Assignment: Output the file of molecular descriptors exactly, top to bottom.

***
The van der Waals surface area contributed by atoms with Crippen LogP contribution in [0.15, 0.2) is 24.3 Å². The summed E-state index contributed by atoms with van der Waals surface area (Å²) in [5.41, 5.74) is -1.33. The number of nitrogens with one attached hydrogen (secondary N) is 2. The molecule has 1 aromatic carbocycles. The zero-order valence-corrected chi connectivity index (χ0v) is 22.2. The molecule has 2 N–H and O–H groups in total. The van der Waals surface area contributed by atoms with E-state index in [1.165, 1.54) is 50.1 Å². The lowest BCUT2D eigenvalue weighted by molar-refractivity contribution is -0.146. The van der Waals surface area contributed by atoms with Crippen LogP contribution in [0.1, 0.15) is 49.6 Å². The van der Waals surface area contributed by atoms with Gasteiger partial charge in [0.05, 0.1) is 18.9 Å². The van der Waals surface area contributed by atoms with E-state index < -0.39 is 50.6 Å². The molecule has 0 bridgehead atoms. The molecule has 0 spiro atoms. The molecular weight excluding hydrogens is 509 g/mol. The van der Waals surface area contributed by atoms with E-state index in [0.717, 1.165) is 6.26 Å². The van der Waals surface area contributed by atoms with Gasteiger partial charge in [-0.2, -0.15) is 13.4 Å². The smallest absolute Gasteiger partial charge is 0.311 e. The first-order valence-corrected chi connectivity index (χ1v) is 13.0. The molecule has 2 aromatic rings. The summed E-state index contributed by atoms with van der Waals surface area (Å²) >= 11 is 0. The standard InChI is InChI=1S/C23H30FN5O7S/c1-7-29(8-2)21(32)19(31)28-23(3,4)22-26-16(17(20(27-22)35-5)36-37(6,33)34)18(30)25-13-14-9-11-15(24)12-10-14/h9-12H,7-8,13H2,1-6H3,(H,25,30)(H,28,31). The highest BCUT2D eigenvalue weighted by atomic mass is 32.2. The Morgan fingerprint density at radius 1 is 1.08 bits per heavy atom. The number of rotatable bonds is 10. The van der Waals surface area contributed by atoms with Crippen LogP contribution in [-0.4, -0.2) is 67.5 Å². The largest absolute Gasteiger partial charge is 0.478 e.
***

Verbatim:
The van der Waals surface area contributed by atoms with Crippen LogP contribution in [0.15, 0.2) is 24.3 Å². The summed E-state index contributed by atoms with van der Waals surface area (Å²) in [5.41, 5.74) is -1.33. The number of nitrogens with one attached hydrogen (secondary N) is 2. The molecule has 1 aromatic carbocycles. The zero-order valence-corrected chi connectivity index (χ0v) is 22.2. The molecule has 2 N–H and O–H groups in total. The van der Waals surface area contributed by atoms with E-state index in [1.165, 1.54) is 50.1 Å². The lowest BCUT2D eigenvalue weighted by molar-refractivity contribution is -0.146. The van der Waals surface area contributed by atoms with Crippen LogP contribution in [0.1, 0.15) is 49.6 Å². The van der Waals surface area contributed by atoms with Gasteiger partial charge in [0.05, 0.1) is 18.9 Å². The van der Waals surface area contributed by atoms with E-state index < -0.39 is 50.6 Å². The molecule has 0 bridgehead atoms. The molecule has 0 spiro atoms. The molecular weight excluding hydrogens is 509 g/mol. The van der Waals surface area contributed by atoms with E-state index in [0.717, 1.165) is 6.26 Å². The van der Waals surface area contributed by atoms with Gasteiger partial charge in [-0.2, -0.15) is 13.4 Å². The smallest absolute Gasteiger partial charge is 0.311 e. The first-order valence-corrected chi connectivity index (χ1v) is 13.0. The molecule has 2 aromatic rings. The summed E-state index contributed by atoms with van der Waals surface area (Å²) >= 11 is 0. The standard InChI is InChI=1S/C23H30FN5O7S/c1-7-29(8-2)21(32)19(31)28-23(3,4)22-26-16(17(20(27-22)35-5)36-37(6,33)34)18(30)25-13-14-9-11-15(24)12-10-14/h9-12H,7-8,13H2,1-6H3,(H,25,30)(H,28,31). The highest BCUT2D eigenvalue weighted by atomic mass is 32.2. The Morgan fingerprint density at radius 1 is 1.08 bits per heavy atom. The number of rotatable bonds is 10. The van der Waals surface area contributed by atoms with Crippen LogP contribution in [-0.4, -0.2) is 67.5 Å². The largest absolute Gasteiger partial charge is 0.478 e.